Why does PGE have to turn off the power to complete this work

Over two different dates, we will be transferring power from the existing, aging underground electrical lines to new lines that can be expected to serve for decades to come. To complete this switch, we need to deenergize the grid and perform some minor modifications to the system before we can fully restore power. This careful approach helps prevent overloading the system, ensures crew and public safety, and avoids disruptions to residents and businesses outside of the work area.

Should I call PGE when my power goes out that day?

No, if you are within the affected downtown core area there is no need to call us to report the outage since this is a planned event. We appreciate your patience as we complete these important system upgrades.

Did PGE get approval from governmental agencies for this project?

PGE worked closely with multiple City of Portland bureaus, Multnomah County offices and regional public transit agencies to identify dates, timing and logistics to minimize disruption or safety concerns surrounding these planned service interruptions.

How is PGE communicating this information in advance to customers?

We have worked diligently through media outreach, direct mail and face-to-face contact to make sure people and businesses in the affected areas know about the system improvement outages in advance. Weeks prior to the outage dates, we began meeting with building and facilities managers from private companies and governmental agencies. We worked with the Portland Business Alliance and the Building Owners & Managers Association to help us notify nearby downtown businesses, hotels and apartments. We also connected with the Joint Office of Homeless Services, enlisting their Homeless Outreach Teams to notify the local homeless community.

Our communications have included:

  • A walking team that will cover the area to make sure all restaurants, shops and businesses are aware and prepared in advance for these outages.
  • Mailed communication distributed weeks in advance with a date, map and preparation tips.
  • Street signage posted a week prior to each outage to notify public transit users, shoppers and foot traffic in the area.
  • Social media reminders and outreach to local news media.
  • Posters placed in bars and homeless shelters.

How should businesses and residents of the area prepare?

Even though we expect power will be interrupted only briefly in the early morning hours, we encourage everyone in the affected areas to take some simple steps to prepare:

  • It’s a good idea for all businesses and residents to always have outage kits ready, with flashlights, fresh batteries and other essentials.
  • Have manual backup plans for electronic door locks, cash registers and other essential equipment.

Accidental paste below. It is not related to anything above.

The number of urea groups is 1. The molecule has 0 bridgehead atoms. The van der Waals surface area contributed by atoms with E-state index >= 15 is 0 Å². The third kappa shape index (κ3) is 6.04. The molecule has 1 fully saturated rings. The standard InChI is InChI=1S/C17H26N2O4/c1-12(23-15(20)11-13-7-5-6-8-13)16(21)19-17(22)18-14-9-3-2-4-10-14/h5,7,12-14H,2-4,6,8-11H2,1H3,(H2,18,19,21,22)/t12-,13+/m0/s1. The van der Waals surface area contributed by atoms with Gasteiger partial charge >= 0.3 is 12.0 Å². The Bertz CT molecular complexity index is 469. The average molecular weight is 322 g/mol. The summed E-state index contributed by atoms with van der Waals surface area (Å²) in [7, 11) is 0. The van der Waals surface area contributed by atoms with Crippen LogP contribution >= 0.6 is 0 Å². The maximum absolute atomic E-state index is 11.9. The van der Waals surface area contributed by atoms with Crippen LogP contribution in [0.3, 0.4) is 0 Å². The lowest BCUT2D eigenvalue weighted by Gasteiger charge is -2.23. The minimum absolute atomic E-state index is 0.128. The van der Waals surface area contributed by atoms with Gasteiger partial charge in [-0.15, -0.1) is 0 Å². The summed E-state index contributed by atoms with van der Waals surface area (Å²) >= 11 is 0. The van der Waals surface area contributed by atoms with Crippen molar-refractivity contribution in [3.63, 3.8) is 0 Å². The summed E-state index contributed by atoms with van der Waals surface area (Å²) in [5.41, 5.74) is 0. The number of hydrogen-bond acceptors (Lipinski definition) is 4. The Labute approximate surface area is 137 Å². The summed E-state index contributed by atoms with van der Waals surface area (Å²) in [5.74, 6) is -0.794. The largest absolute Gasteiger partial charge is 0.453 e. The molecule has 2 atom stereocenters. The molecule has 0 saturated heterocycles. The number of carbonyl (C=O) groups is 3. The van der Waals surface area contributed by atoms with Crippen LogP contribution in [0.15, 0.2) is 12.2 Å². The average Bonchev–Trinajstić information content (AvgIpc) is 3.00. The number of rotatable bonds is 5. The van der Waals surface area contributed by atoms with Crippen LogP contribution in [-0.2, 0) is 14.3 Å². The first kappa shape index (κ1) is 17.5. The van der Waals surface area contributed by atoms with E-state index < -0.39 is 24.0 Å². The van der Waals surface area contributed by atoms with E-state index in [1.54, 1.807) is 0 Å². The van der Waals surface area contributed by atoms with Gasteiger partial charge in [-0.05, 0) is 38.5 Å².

• Wherever possible, turn off electrical equipment prior to 4 a.m. Turn it back on after power is restored. This helps protect your equipment from the risk of power surges and reduces the initial load on the electrical system when power comes back online.
  • Use high-quality surge protectors on computers and other electronics, or consider unplugging them just prior to the outage and plugging them back in after power is restored.
  • For fire and security alarm systems, make sure battery backup systems are working, and notify your alarm-monitoring company so they are aware of the temporary power interruptions.
  • Elevators will not work while the power is off, unless your building has backup power. It’s a good idea for building managers to post signs near the elevators in advance of the event. Do not use the elevator just prior to the 4 a.m. shutdown time.
  • See Prepare My Business or Prepare My Home for more tips.

How can I protect refrigerated or frozen food?

If you don’t open the door, a refrigerator will keep food cold for up to four hours; freezers will keep food frozen for 24 to 48 hours. See foodsafety.gov for more information.

For food service facilities, you may want to consider rescheduling the delivery of any perishable food items around these dates.

What about traffic lights and other safety issues

We are coordinating closely with the City of Portland, Portland Police Bureau, Portland Fire & Rescue and other first responders on traffic control plans, alarms and other public safety issues. During this time, street lights and traffic signals will temporarily be out of service. There will be additional PGE security, contract security and Portland Police personnel monitoring the downtown area.